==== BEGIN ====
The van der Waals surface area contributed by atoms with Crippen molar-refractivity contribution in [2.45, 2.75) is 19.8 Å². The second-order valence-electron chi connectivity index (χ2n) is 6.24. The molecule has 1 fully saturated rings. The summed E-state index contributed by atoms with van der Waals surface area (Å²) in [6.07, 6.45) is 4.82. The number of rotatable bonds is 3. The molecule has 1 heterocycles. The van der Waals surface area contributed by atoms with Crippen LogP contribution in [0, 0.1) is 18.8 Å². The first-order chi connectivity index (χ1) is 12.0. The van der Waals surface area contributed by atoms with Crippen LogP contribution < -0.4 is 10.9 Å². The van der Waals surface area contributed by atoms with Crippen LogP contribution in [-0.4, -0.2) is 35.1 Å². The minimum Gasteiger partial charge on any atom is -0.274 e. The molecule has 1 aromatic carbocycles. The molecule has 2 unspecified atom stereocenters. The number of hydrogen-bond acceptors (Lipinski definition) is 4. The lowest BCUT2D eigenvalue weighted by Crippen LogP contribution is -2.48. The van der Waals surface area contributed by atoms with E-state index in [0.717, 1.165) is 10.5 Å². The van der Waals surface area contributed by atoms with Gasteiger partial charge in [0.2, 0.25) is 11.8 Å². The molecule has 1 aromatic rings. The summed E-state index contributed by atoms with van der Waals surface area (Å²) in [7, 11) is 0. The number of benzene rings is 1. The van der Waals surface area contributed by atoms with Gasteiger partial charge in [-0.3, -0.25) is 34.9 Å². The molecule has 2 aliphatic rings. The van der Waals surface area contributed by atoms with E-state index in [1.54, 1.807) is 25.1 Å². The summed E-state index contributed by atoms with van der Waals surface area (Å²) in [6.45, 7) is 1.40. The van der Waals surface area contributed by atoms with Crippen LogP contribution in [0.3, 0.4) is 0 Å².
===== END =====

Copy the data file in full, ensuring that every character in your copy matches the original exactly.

The van der Waals surface area contributed by atoms with Crippen molar-refractivity contribution in [2.45, 2.75) is 19.8 Å². The second-order valence-electron chi connectivity index (χ2n) is 6.24. The molecule has 1 fully saturated rings. The summed E-state index contributed by atoms with van der Waals surface area (Å²) in [6.07, 6.45) is 4.82. The number of rotatable bonds is 3. The molecule has 1 heterocycles. The van der Waals surface area contributed by atoms with Crippen LogP contribution in [0, 0.1) is 18.8 Å². The first-order chi connectivity index (χ1) is 12.0. The van der Waals surface area contributed by atoms with Crippen LogP contribution < -0.4 is 10.9 Å². The van der Waals surface area contributed by atoms with Crippen LogP contribution in [-0.4, -0.2) is 35.1 Å². The minimum Gasteiger partial charge on any atom is -0.274 e. The molecule has 1 aromatic carbocycles. The molecule has 2 unspecified atom stereocenters. The number of hydrogen-bond acceptors (Lipinski definition) is 4. The lowest BCUT2D eigenvalue weighted by Crippen LogP contribution is -2.48. The van der Waals surface area contributed by atoms with E-state index in [0.717, 1.165) is 10.5 Å². The van der Waals surface area contributed by atoms with Gasteiger partial charge in [0.2, 0.25) is 11.8 Å². The molecule has 1 aromatic rings. The summed E-state index contributed by atoms with van der Waals surface area (Å²) in [7, 11) is 0. The number of benzene rings is 1. The van der Waals surface area contributed by atoms with Gasteiger partial charge in [-0.3, -0.25) is 34.9 Å². The molecule has 2 aliphatic rings. The van der Waals surface area contributed by atoms with E-state index in [1.54, 1.807) is 25.1 Å². The summed E-state index contributed by atoms with van der Waals surface area (Å²) in [6.45, 7) is 1.40. The van der Waals surface area contributed by atoms with Crippen LogP contribution in [0.3, 0.4) is 0 Å².